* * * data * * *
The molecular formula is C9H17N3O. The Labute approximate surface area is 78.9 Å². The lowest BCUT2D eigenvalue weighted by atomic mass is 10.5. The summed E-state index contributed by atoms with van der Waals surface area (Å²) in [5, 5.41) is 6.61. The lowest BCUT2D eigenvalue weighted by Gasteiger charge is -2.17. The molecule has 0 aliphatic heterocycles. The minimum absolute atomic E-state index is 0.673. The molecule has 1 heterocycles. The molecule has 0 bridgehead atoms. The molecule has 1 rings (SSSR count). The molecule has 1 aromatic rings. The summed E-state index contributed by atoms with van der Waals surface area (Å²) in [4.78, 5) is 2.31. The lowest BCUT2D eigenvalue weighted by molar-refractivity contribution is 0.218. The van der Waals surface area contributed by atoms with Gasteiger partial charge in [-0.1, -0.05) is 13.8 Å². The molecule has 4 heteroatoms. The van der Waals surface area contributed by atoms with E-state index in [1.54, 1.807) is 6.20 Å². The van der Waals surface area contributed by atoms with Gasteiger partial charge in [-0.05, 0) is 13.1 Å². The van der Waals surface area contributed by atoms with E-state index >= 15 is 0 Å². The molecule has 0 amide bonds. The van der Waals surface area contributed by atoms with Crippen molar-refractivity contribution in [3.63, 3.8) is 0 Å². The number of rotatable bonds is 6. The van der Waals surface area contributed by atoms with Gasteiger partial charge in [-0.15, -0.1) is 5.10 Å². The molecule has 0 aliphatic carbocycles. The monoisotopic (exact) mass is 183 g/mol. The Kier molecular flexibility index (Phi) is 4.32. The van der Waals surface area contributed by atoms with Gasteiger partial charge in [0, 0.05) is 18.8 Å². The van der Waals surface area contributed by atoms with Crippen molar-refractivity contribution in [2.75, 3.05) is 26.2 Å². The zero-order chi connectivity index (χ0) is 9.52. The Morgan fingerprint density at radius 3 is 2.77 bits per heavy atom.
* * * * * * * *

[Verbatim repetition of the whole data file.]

The molecular formula is C9H17N3O. The Labute approximate surface area is 78.9 Å². The lowest BCUT2D eigenvalue weighted by atomic mass is 10.5. The summed E-state index contributed by atoms with van der Waals surface area (Å²) in [5, 5.41) is 6.61. The lowest BCUT2D eigenvalue weighted by Gasteiger charge is -2.17. The molecule has 0 aliphatic heterocycles. The minimum absolute atomic E-state index is 0.673. The molecule has 1 heterocycles. The molecule has 0 bridgehead atoms. The molecule has 1 rings (SSSR count). The molecule has 1 aromatic rings. The summed E-state index contributed by atoms with van der Waals surface area (Å²) in [4.78, 5) is 2.31. The lowest BCUT2D eigenvalue weighted by molar-refractivity contribution is 0.218. The van der Waals surface area contributed by atoms with Gasteiger partial charge in [-0.1, -0.05) is 13.8 Å². The molecule has 4 heteroatoms. The van der Waals surface area contributed by atoms with E-state index in [1.54, 1.807) is 6.20 Å². The van der Waals surface area contributed by atoms with Gasteiger partial charge in [-0.05, 0) is 13.1 Å². The van der Waals surface area contributed by atoms with E-state index >= 15 is 0 Å². The molecule has 0 amide bonds. The van der Waals surface area contributed by atoms with Crippen molar-refractivity contribution in [3.63, 3.8) is 0 Å². The number of rotatable bonds is 6. The van der Waals surface area contributed by atoms with Gasteiger partial charge in [-0.15, -0.1) is 5.10 Å². The molecule has 0 aliphatic carbocycles. The monoisotopic (exact) mass is 183 g/mol. The Kier molecular flexibility index (Phi) is 4.32. The van der Waals surface area contributed by atoms with Gasteiger partial charge in [0, 0.05) is 18.8 Å². The van der Waals surface area contributed by atoms with Crippen molar-refractivity contribution in [2.75, 3.05) is 26.2 Å². The zero-order chi connectivity index (χ0) is 9.52. The Morgan fingerprint density at radius 3 is 2.77 bits per heavy atom.